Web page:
Black Walnut Thicket. Built in 1850, this beautifully restored Ante Bellum plantation house enjoys a private ten-acre setting graced with mature boxwoods and a vintage tobacco barn. Listed on the county registry of historic places, the home presents a unique blend of modern amenities and historic detailing. A three-story staircase, a grand entry, a two-story porch, and original wood flooring recall another era, while the four spacious bedrooms, Jennaire fixtures, three custom baths, and updated infastructure introduce modern liveability. A home of historic significance, this estate is well-suited for the equestrian or for one seeking a vintage residence with modern comforts. PG County Historic Registery #86B-010. Mins. to DC.
Black Walnut Thicket is nearly as old as the European experience in the New W orld. Prior to European settlement, these rolling hills, woods and “freshets” of the Patuxent would have been settled by the Piscataway Native Americans.
The dates of the present structures are unknown. Black Walnut Thicket is the amalgamation of two residences. The large front structure is a neo-classical mid 19th century home, with a side entry and double parlor. A hyphen connects this to the older, smaller structure, which is a late 18th/early 19th century Tidewater farm house. A hand-forged nail of a type manufactured around 1815 shows that
construction or repair may have occurred at this time. No formal age analysis has been done, to the knowledge of the present owners.
The age of the Tobacco barn is also unknown by the present owners.
The first record of “Black Walnut Thicket” is a record of a tract laid out by Richard Marsham, in 1670. Marsham surveyed and applied for this property, His Lordship’s Favour, Content, Marsham’s Rest and St. Katherine’s. His patent for Black W alnut Thicket was granted in 1680, as well as for the other four properties. Black Walnut Thicket consisted of approximately 350 acres.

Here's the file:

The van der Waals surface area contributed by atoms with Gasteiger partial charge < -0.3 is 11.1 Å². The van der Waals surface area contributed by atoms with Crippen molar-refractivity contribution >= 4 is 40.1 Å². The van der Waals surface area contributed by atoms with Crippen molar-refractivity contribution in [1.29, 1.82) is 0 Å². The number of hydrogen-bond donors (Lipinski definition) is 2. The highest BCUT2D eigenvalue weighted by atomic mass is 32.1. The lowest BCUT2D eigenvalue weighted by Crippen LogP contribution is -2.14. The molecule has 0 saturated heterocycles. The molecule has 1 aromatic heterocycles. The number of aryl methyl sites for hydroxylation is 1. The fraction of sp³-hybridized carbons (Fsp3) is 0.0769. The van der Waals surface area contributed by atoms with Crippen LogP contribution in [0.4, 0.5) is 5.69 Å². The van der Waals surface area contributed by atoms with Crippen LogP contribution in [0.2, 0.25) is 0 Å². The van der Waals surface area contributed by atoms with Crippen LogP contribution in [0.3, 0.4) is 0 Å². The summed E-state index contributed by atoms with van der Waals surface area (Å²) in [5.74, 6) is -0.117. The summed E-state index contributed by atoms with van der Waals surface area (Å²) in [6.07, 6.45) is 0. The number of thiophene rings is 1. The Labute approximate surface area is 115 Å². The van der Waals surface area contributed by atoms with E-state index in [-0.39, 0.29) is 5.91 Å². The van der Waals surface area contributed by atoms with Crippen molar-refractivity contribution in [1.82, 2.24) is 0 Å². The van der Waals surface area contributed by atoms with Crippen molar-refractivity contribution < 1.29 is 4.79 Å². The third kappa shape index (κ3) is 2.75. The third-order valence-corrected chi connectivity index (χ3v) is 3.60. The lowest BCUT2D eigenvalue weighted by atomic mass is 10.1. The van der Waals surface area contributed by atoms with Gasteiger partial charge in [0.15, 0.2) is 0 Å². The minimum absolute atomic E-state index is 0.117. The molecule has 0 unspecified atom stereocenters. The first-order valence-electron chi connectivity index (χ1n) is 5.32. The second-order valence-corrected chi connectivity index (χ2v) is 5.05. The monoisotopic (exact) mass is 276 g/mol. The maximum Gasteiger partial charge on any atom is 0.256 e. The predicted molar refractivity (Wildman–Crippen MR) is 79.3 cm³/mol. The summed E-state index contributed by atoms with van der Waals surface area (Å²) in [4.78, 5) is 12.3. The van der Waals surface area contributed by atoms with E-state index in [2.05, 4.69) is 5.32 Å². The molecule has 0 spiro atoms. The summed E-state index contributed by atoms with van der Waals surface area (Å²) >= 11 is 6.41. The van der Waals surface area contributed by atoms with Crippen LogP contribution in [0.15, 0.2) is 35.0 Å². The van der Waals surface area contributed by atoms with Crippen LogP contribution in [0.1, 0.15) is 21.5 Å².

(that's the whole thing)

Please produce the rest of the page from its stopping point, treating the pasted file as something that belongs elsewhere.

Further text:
The daughter of Richard Marsham and Katherine Brent married Baker Brooke II in 1685, and the property ownership is listed under Brooke’s name, as Richard Marsham was Brooke’s stepfather. Brooke was the grandson of Governor Leonard Calvert and the great grandson of George Calvert (1st Lord Baltimore). Katherine Marsham retained a life ownership until her death, when the property passed to their son, Leonard. Leonard’s wife was Anne Darnell, of another prominent local family. Leonard Brooke is listing as dieing at the property in 1736.
Leonard Brooke II, who obtained the rank of Captain in the English Army, was born at Black Walnut Thicket in 1728. He married Elizabeth Maxwell, in London, in 1750.
Mid 18th Century records are sketchy, but evidence points to the property reverting to the Calvert cousins. The property was listed as being owned by Elizabeth Calvert, the sister-in-law of John Parke Custis (stepson of George Washington). The dearth of records may represent the abandonment of any family living structure, and the fact that there is more clarity in 1780 may represent an early, possible date for the Tidewater Farm House which is still standing.
In a coincidental side note, the second husband of Elizabeth Calvert was named Joseph Nicklin. Joseph is of the same family as the present owner, Marcia Nicklin, though any family or even regional connection of the Nicklins to Southern Maryland were unknown at the time of purchase.
In the late 18th Century, the owner is listed as Dr. Oswald Brooke. The property, as well as the contiguous property known as Content, was then purchased by Michael Carroll around 1842.
In 1853, Black Walnut Thicket became embroiled in a US Supreme Court dispute. The case is interesting in that it unveils a personal family feud of a prominent Maryland family. The dispute was whether the property was to revert to Carroll’s wife or to the children of Carroll’s first marriage.